It begins!

Republican House Majority Leader Paul Stam has made it clear that attacks on abortion will be front and center in the next legislative session.

At yesterday’s Perinatal Legislative Committee, Stam spearheaded a change to our school health curriculum that has nothing to do with women’s health, and everything to do with stigmatizing abortion. Stam made a proposal that would force schools to teach high schools students about a so-called link between abortion and pre-term deliveries as part of the state healthy living curriculum. Stam’s recommendation failed to address any of the well-established causes of pre-term deliveries and went against the recommendations of trusted physicians and medical experts from the CDC, the
WHO and the American Medical Association, which recognize no correlation between abortion and pre-term deliveries.

No matter what Rep. Stam and the anti-choice majority try to pull, pro-choice North Carolina is watching and we will work tirelessly to ensure our lawmakers are held accountable for their extreme agenda.

Elections Matter: Vote.

Over the past two years we have witnessed more than 1,500 legislative attacks on women and health care, in all 50 states and at every level of government.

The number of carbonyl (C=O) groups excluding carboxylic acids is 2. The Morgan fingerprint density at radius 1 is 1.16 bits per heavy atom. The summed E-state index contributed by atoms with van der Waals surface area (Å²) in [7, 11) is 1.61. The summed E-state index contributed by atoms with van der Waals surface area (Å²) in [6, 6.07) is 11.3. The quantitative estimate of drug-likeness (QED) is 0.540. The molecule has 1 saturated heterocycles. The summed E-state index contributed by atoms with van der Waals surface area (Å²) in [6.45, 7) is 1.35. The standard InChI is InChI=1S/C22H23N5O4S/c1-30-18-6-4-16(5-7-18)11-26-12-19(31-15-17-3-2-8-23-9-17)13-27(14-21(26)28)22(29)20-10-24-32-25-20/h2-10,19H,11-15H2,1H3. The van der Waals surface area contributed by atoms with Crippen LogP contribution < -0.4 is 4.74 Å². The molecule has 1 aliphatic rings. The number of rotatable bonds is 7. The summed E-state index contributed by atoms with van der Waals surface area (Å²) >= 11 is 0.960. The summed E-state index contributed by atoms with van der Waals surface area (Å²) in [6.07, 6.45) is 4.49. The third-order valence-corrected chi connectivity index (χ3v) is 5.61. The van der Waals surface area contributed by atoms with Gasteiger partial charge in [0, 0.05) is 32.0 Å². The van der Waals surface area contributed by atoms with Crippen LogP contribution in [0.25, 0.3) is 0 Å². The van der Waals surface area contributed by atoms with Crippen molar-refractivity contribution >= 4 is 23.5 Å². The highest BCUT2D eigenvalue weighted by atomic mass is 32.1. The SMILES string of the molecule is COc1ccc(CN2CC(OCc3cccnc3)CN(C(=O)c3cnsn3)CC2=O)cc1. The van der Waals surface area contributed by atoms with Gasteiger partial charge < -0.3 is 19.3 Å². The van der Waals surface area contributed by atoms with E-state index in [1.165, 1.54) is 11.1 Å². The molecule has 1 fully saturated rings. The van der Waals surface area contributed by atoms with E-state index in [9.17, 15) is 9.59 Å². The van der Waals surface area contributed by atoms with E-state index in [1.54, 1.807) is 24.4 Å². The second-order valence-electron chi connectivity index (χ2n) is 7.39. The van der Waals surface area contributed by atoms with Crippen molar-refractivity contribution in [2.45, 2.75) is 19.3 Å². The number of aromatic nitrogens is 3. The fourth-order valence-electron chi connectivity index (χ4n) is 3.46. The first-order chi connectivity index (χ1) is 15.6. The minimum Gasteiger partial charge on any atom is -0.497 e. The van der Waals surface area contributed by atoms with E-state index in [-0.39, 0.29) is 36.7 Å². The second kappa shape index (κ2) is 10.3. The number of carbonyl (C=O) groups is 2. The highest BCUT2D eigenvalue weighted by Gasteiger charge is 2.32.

In North Carolina, we have seen attempts to deny women access to cervical cancer screening and birth control by voting to defund Planned Parenthood.  We have witnessed our elected officials imposing regulations on doctors and medical providers that have absolutely nothing to do with protecting women’s health and everything to do with shutting abortion providers down.  We have even seen the enactment of mandatory ultrasounds, which force a woman to succumb to a government-mandated procedure.  We have seen the enactment of laws that use the state to funnel money to “crisis pregnancy centers,” facilities that prioritize ideology above women’s well-being and post-pone their access to legitimate health-care providers with potentially harmful results. Laws like these threaten women’s health as well as their liberty.

But there is something you can do: Vote.

Without health centers like Planned Parenthood, thousands of women in North Carolina will lose access to the low-cost health services they rely on for a wide-range of services from cancer screenings to prenatal care. This will lead to higher rates of unintended pregnancies, increased rates of sexually transmitted diseases, and — without adequate preventive care — increased emergency room visits and higher health care premiums. Mandatory ultrasounds and waiting periods not only undermine a woman’s individual liberty but they also have economic effects: A woman forced to drive two or three times longer to a health clinic will spend more money on gas (if she even has transportation), pay more in child care, take more time off from work, and have less to contribute to her local economy.

Elections matter. Those we elect on November 6 will have an unprecedented amount of control over women’s economic future, our access to health care and freedom to make personal, private decisions.  Make your voice heard.